In biology, epigenesis (or, in contrast to preformationism, neoformationism) is the process by which plants, animals and fungi develop from a seed, spore or egg through a sequence of steps in which cells differentiate and organs form.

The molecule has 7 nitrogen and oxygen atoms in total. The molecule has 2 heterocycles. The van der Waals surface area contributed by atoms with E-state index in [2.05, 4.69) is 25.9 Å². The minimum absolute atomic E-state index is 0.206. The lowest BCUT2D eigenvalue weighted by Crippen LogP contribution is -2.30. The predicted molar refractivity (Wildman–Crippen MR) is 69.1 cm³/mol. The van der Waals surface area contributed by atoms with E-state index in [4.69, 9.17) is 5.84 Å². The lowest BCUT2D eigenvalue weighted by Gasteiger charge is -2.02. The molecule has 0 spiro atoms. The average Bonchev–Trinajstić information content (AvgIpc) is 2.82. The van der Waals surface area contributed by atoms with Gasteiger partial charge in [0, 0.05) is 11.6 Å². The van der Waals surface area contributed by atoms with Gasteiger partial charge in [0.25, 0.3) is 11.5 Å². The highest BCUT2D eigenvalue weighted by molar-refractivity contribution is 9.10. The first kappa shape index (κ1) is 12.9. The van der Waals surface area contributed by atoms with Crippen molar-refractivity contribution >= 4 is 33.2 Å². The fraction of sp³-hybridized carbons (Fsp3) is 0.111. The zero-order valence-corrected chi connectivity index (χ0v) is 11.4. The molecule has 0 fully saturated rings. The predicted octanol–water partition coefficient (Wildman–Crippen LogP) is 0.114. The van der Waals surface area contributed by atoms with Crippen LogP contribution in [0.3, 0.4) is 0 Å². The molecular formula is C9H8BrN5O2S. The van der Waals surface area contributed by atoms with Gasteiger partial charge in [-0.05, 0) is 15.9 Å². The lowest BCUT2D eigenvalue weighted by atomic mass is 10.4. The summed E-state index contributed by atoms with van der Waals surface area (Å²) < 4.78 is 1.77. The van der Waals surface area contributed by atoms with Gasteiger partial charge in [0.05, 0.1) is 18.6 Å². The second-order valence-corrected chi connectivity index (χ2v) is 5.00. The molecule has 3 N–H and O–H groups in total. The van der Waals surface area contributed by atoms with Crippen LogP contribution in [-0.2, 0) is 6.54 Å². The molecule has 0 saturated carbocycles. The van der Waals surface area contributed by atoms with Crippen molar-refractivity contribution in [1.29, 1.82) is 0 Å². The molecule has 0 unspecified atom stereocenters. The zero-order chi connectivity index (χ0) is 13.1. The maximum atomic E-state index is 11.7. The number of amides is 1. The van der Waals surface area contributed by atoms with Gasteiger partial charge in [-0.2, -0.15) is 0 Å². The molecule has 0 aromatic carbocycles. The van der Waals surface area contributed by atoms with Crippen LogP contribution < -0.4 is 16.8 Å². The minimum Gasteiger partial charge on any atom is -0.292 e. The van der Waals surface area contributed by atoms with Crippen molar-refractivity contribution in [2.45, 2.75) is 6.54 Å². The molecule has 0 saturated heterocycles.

Aristotle first published the theory of epigenesis in his book On the Generation of Animals. Although epigenesis appears to be an obvious fact in today's genetic age, historically, creationist theories of life's origins hindered its acceptance. However, during the late 18th century an extended and controversial debate among biologists finally led epigenesis to eclipse the long-established preformationist view. The embryologist Caspar Friedrich Wolff refuted preformationism in 1759 in favor of epigenesis, but this did not put an end to preformationism.
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